This week on the playlist:

"Poor Ol Broken Hearted Me" by The Trews
"Lesage" by The Liptonians
"Agoraphobe" by Ryan Dahle
"I Remember" by Damien Rice
"I Still Remember" by Bloc Party
"Spitfire" by Wil

Any questions or comments or waffles or criticisms or suggestions for future themes are welcome!

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Tuesday, February 11, 2014

3am Mixtapes: Episode Twenty Four: Makeotus

Each week on the 3am Mixtapes podcast, I will share with you the Top Six Songs of a certain subject. The topics can be as general like best breakup songs. Or some might be a little more... specific. Top Six Songs With Opposite Titles.

This week, what with the proximity of that one day in February, I am stealing borrowing from Grant Lawrence and the CBC Radio 3 podcast with the Top Six Makeout Songs! It's cool, he said it was okay.

Let's get busy with:

"Keep Me High" by Adaline
"Good Sex" by Kevin Drew
"I Got You Babe" by Bahamas
"Hold On When You Get Love and Let Go When You Give It" by Stars
"Getcha Good" by Jenn Grant
"Lover's Day" by TV On The Radio

Any questions or comments or waffles or criticisms or suggestions for future themes are welcome!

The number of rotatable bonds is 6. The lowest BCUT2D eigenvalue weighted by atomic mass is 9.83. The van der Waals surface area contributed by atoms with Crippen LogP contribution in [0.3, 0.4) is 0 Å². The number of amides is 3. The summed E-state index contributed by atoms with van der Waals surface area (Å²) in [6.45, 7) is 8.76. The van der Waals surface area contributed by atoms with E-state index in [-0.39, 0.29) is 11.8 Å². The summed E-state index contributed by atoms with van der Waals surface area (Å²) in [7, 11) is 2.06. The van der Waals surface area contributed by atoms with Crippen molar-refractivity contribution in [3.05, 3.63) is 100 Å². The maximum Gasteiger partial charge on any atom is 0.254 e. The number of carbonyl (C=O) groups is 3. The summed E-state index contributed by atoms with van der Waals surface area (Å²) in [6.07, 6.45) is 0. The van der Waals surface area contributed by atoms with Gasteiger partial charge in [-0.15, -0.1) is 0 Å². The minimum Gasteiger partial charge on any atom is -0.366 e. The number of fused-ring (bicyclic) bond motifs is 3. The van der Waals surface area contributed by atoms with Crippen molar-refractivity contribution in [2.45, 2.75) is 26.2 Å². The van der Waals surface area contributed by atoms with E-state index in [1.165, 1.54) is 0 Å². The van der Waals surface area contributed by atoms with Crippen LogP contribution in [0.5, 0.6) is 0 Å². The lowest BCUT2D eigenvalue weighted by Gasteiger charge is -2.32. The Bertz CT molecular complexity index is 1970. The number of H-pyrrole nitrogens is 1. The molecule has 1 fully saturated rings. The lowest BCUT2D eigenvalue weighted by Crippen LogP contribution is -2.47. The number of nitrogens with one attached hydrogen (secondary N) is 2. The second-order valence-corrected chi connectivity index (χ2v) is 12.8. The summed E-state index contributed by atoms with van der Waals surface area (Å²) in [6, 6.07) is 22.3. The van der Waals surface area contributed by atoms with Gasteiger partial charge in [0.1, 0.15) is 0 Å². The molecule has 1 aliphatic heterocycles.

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Saturday, February 8, 2014

String Fling II w/ Four on the Floor String Quartet @ Rio Theatre -- 02/06/14

A little over a year ago, the Four on the Floor String Quartet -- who have provided strings for virtually every band in Vancouver -- had the chance shine on their own with the first String Fling at the Rio Theatre. It was a great show melding local indie rock with gorgeous, classical strings. Now they are back for a second year, for the second annual String Fling.

The members of the quartet for the night were Michelle Faehrmann on cello, Elliott Vaughan on viola, and violinists Stephanie Chatman and Emily Bach -- with Hannah Epperson on violin and Megan Bradfield on stand up bass also rotating in for a few songs.